Introduction to Nynorsk/Nouns

As you might have guessed from the previous page, Nynorsk has three grammatical genders. The indefinite articles are as follows; and have no exceptions:

indefinite articles
Masculine Feminine Neuter
ein ei eit

They are used in the same way as the English indefinite articles:

ein båt ("a boat")
ei liste ("a list")
eit bord ("a table")

Unlike English, Norwegian uses suffixes as definite articles. The singular suffixes are

singular definite suffixes
Masculine Feminine Neuter
-en -a -et

For all the suffixes, whether indicating indefinite or definite, plural or singular, they replace any ending vowel, or are otherwise simply appended. Thus we have

båten ("the boat")
lista ("the list")
bordet ("the table")

The plural definite suffixes are not quite as unique as the singular definite suffixes, and they will therefore be introduced with the individual noun classes below.

Masculine nounsEdit

There is one main class of masculine nouns, here referred to as m1. Its inflection goes as follows:

m1
indefinite singular definite singular indefinite plural definite plural
bjørn bjørnen bjørnar bjørnane
bear the bear bears the bears

Note that the definite singular form of the masculine noun hage ("garden") is hagen; since, as noted above, any ending vowel is replaced by the definite suffix.

Most masculine nouns follow the pattern in the table above, but there is another sizeable class, m2:

m2
indefinite singular definite singular indefinite plural definite plural
stad staden stader or stadar stadene or stadane
place the place places the places

As you see, this class can be inflected just as the first class. Traditionally, however, it has been inflected with -er and -ene in plural. This is the pattern that was used in Old Norwegian, and is still found in many dialects.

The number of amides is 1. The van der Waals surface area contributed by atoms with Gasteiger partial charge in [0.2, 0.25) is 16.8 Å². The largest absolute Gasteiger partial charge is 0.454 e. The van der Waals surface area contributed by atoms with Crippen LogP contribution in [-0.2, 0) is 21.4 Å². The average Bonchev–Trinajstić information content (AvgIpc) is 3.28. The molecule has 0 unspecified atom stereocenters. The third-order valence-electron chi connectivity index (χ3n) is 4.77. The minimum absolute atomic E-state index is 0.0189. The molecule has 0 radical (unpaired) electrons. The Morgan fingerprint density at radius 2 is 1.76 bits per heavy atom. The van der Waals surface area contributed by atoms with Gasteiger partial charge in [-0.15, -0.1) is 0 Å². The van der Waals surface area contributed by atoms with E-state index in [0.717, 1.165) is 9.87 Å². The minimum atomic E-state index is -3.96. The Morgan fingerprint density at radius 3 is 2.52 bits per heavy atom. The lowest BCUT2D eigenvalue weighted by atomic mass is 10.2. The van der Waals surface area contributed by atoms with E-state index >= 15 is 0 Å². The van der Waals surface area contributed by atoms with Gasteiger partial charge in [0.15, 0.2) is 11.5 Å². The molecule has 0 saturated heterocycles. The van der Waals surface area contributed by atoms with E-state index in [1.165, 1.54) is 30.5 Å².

The word mann, meaning "man" (as in "male human"), has a unique inflection of its own, following a pattern similar to its English relative:

mann
indefinite singular definite singular indefinite plural definite plural
mann mannen menn mennene
man the man men the men

The word son ("son") has a highly irregular inflection:

son
indefinite singular definite singular indefinite plural definite plural
son sonen søner sønene
son the son sons the sons

The word sko ("shoe") also has a special inflection:

sko
indefinite singular definite singular indefinite plural definite plural
sko skoen skor or sko skorne or skoa
shoe the shoe shoes the shoes

skor and skorne are the traditional forms.

Feminine nounsEdit

Traditionally, there have been at least three major classes of feminine nouns; and in many dialects, there still are. With the latest standard reform (2012), however, one might say that Nynorsk only has two classes left, depending on definition. There is still a difference between the two (f1 and f2) in the singular indefinite form, however, so it does not hurt to keep treating them as two separate classes, as is done below:

three/two main classes of feminine nouns
class indefinite singular definite singular indefinite plural definite plural
f1 vik vika viker vikene
bay the bay bays the bays
f2 side sida sider sidene
page the page pages the pages
f3 melding meldinga meldingar meldingane
message the message messages the messages

As you can see, the last class, f3, has the same plural suffixes as the main masculine class, m1; while f1 and f2 both have the same plural suffixes as the traditional inflection of m2. The definite singular suffixes, however, are distinct for each grammatical gender.

Just like the word son, the word dotter ("daughter") has an irregular inflection:

dotter
indefinite singular definite singular indefinite plural definite plural
dotter dottera døtrer døtrene
daughter the daughter daughters the daughters

Neuter nounsEdit

Most neuter nouns follow the inflection pattern below:

n1
indefinite singular definite singular indefinite plural definite plural
døme dømet døme døma
example the example examples the examples

As you can see, both indefinite forms are identical for this class. The words auga ("eye") and øyra ("ear") are inflected the following way:

irregular neuter nouns
indefinite singular definite singular indefinite plural definite plural
auga or auge auga or auget augo or auge augo or auga
eye the eye eyes the eyes

In other words, both nouns can be inflected just as a regular neuter noun. As with the previous similar cases, the traditional forms are the ones that stand out: øyra - øyra - øyro - øyro.


ExamplesEdit

Try to figure out the meaning of the following sentences by using the tables above (and whatever you have learnt from the previous pages). The answer is accessed by hovering the mouse pointer over the sentence.

  1. Ser du bjørnen?
  2. Her er skorne dine. (her = here)
  3. Han gav dei eit døme.
  4. Ho fekk nye meldingar. (nye = new (pl.))
Last modified on 30 March 2014, at 20:33